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I guess I can't see how someone's personal qualms about the role of race would get in the way with giving an innocent child a stable home and often saving his or her life. Bethany is a huge adoption organization and was started here in my city, so every other family I know has adopted through them. I know kids from Romania, Guatemala, Russia, China, Ethiopia, Korea, India, Bangladesh, and white and African-American Americans. Yes, it was difficult for my friends to deal with issues of race and identity, but none of them have ever said they wished they weren't adopted, or were adopted by families of their own color. I think that parents who adopt a child of another race would not be good parents if they ignored the race issue, but I think it's a great if they embrace it and use it as a way to educate their children and families. My two closest cousins are South Korean and on their "arrival days" they visit authentic Korean restaurants and learn about Korea. The little girl accross the street is from China and even though she's only 8, her mom took her to China for a long vacation to teach her about Chinese culture. It's not something you can ignore by saying "well we all love each other and are equal so we can pretend it doesn't matter", but it can be a great way for families to learn about cultures they may have never cared about.
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Old 08-17-2006, 03:41 PM   #6
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I don't think race, religion, sexuality should ever be a factor in giving a child a loving home.

But every adopted parent should do their best to educate their child about the culture from which they come from.

In a way I do understand this concern, I think for the most part in America black culture is much more defined and celebrated, whereas white culture seems much more watered down. I know there are many exceptions strong Irish, Italian, etc...

But adopting does require an added responsibility of teaching that child something they themselves may have to educate themselves on.
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Old 08-17-2006, 04:14 PM   #7
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I think one of the keys to making interracial adoptions work is a willingness on the part of the adoptive family to acknowledge the race of the adopted child and help educate the child about their own culture and history. I have a Native Canadian friend who was adopted by white parents who didn't really teach him anything about his birth culture or really prepare him in any way for the prejudices and stereotypes that he still faces. He told me once that he "feels white on the inside, but looks native on the outside" and it creates a lot of confusion for him.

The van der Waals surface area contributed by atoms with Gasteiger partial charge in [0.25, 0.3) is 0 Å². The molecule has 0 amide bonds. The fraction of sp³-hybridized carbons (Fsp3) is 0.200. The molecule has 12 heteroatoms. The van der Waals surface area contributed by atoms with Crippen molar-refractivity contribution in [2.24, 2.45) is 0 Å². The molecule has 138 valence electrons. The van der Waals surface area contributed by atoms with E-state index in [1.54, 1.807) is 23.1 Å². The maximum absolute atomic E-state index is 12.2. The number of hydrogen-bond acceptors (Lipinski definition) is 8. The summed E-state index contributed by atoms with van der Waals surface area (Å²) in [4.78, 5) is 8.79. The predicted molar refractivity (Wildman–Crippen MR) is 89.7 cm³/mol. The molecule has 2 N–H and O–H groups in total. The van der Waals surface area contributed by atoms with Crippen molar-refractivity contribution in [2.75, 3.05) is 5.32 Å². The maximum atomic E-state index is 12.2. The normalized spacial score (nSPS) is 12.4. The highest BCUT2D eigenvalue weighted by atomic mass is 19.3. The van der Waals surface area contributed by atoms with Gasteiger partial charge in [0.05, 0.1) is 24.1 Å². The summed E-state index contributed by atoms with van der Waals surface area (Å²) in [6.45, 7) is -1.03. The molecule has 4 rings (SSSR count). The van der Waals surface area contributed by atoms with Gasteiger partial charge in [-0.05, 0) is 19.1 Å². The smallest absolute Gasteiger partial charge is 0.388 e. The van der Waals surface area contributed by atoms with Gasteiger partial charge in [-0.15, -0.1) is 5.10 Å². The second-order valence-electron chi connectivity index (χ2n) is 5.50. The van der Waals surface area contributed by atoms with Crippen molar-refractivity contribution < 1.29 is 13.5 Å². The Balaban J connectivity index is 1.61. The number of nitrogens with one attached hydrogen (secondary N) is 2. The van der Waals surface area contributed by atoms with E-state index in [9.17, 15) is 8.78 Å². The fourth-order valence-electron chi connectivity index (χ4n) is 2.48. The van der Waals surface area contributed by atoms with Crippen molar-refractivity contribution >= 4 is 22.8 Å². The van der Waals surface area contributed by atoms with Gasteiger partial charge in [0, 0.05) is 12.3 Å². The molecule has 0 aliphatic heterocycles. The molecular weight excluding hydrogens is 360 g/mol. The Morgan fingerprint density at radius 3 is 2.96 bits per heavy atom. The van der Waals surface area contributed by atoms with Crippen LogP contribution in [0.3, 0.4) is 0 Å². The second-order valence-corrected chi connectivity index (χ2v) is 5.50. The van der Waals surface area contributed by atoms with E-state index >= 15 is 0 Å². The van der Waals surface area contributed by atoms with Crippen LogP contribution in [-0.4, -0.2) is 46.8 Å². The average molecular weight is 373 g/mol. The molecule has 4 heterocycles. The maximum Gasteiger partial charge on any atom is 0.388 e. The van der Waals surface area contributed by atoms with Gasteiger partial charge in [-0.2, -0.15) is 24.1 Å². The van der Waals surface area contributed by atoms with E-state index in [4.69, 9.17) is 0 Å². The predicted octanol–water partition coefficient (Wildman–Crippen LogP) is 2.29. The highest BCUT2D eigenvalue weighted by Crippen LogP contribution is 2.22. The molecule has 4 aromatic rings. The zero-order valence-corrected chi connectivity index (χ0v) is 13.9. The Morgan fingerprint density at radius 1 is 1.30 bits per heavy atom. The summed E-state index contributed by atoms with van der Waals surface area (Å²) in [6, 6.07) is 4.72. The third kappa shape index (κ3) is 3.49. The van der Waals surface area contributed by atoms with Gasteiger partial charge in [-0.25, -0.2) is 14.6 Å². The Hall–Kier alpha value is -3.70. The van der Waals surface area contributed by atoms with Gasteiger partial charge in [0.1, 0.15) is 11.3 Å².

Ultimately, I agree that a stable loving home should come first, no matter what the race of the child or parents is. I just think since, as others have pointed out, we don't live in a world without racial prejudice and stereotyping, it is important for adoptive families to acknowledge and celebrate the differences rather than pretending they don't exist.
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Old 08-18-2006, 12:59 AM   #8
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Quote:
Originally posted by Shaliz
Ultimately, I agree that a stable loving home should come first, no matter what the race of the child or parents is. I just think since, as others have pointed out, we don't live in a world without racial prejudice and stereotyping, it is important for adoptive families to acknowledge and celebrate the differences rather than pretending they don't exist.


I think most of these issues probably overlap with ones that interracial couples must contend with, too (both as couples and as parents). It's probably easier to be "naive" about the future challenges when you're talking about an infant, but I think education and support networks for the adoptive parents, such as those described in the article, can go a long way towards addressing that. What really needs to be addressed is prejudice and the related influence of continued sociocultural segregation (e.g., the adopted man from Minnesota's story), anyhow--it's not like racial subcultures are inherited, though I think it's fair and good to recommend that white parents adopting nonwhite children make an extra effort to ensure these children don't grow up in a subcultural bubble, and to be extra-sensitive to things like the effects of media representations on the child, etc.
Quote:
Originally posted by Irvine511
do black families ever adopt white children?